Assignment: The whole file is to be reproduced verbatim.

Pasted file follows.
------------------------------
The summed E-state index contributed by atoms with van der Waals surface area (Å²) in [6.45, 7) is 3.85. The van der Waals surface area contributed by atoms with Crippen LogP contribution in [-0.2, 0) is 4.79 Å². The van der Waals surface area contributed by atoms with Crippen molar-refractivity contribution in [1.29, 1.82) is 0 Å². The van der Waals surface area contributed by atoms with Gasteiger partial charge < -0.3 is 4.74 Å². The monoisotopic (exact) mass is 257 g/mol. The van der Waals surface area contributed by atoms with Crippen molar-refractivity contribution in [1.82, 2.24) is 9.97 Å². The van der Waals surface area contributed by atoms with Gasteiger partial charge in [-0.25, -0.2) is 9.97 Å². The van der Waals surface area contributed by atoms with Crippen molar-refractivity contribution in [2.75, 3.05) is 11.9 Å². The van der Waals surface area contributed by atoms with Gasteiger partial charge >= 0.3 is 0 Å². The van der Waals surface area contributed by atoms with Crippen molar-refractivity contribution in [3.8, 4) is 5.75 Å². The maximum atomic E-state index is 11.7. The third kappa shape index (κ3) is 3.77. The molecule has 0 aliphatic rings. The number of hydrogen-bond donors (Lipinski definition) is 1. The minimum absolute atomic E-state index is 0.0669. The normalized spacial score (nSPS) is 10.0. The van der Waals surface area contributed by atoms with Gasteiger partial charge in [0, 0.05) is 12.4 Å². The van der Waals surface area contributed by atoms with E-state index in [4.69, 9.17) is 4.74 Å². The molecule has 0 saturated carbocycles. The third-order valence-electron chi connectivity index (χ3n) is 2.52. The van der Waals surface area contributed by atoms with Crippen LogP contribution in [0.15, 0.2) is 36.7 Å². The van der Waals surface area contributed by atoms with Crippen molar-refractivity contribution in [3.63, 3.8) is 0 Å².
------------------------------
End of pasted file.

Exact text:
The summed E-state index contributed by atoms with van der Waals surface area (Å²) in [6.45, 7) is 3.85. The van der Waals surface area contributed by atoms with Crippen LogP contribution in [-0.2, 0) is 4.79 Å². The van der Waals surface area contributed by atoms with Crippen molar-refractivity contribution in [1.29, 1.82) is 0 Å². The van der Waals surface area contributed by atoms with Gasteiger partial charge < -0.3 is 4.74 Å². The monoisotopic (exact) mass is 257 g/mol. The van der Waals surface area contributed by atoms with Crippen molar-refractivity contribution in [1.82, 2.24) is 9.97 Å². The van der Waals surface area contributed by atoms with Gasteiger partial charge in [-0.25, -0.2) is 9.97 Å². The van der Waals surface area contributed by atoms with Crippen molar-refractivity contribution in [2.75, 3.05) is 11.9 Å². The van der Waals surface area contributed by atoms with Gasteiger partial charge >= 0.3 is 0 Å². The van der Waals surface area contributed by atoms with Crippen molar-refractivity contribution in [3.8, 4) is 5.75 Å². The maximum atomic E-state index is 11.7. The third kappa shape index (κ3) is 3.77. The molecule has 0 aliphatic rings. The number of hydrogen-bond donors (Lipinski definition) is 1. The minimum absolute atomic E-state index is 0.0669. The normalized spacial score (nSPS) is 10.0. The van der Waals surface area contributed by atoms with Gasteiger partial charge in [0, 0.05) is 12.4 Å². The van der Waals surface area contributed by atoms with E-state index in [4.69, 9.17) is 4.74 Å². The molecule has 0 saturated carbocycles. The third-order valence-electron chi connectivity index (χ3n) is 2.52. The van der Waals surface area contributed by atoms with Crippen LogP contribution in [0.15, 0.2) is 36.7 Å². The van der Waals surface area contributed by atoms with Crippen molar-refractivity contribution in [3.63, 3.8) is 0 Å².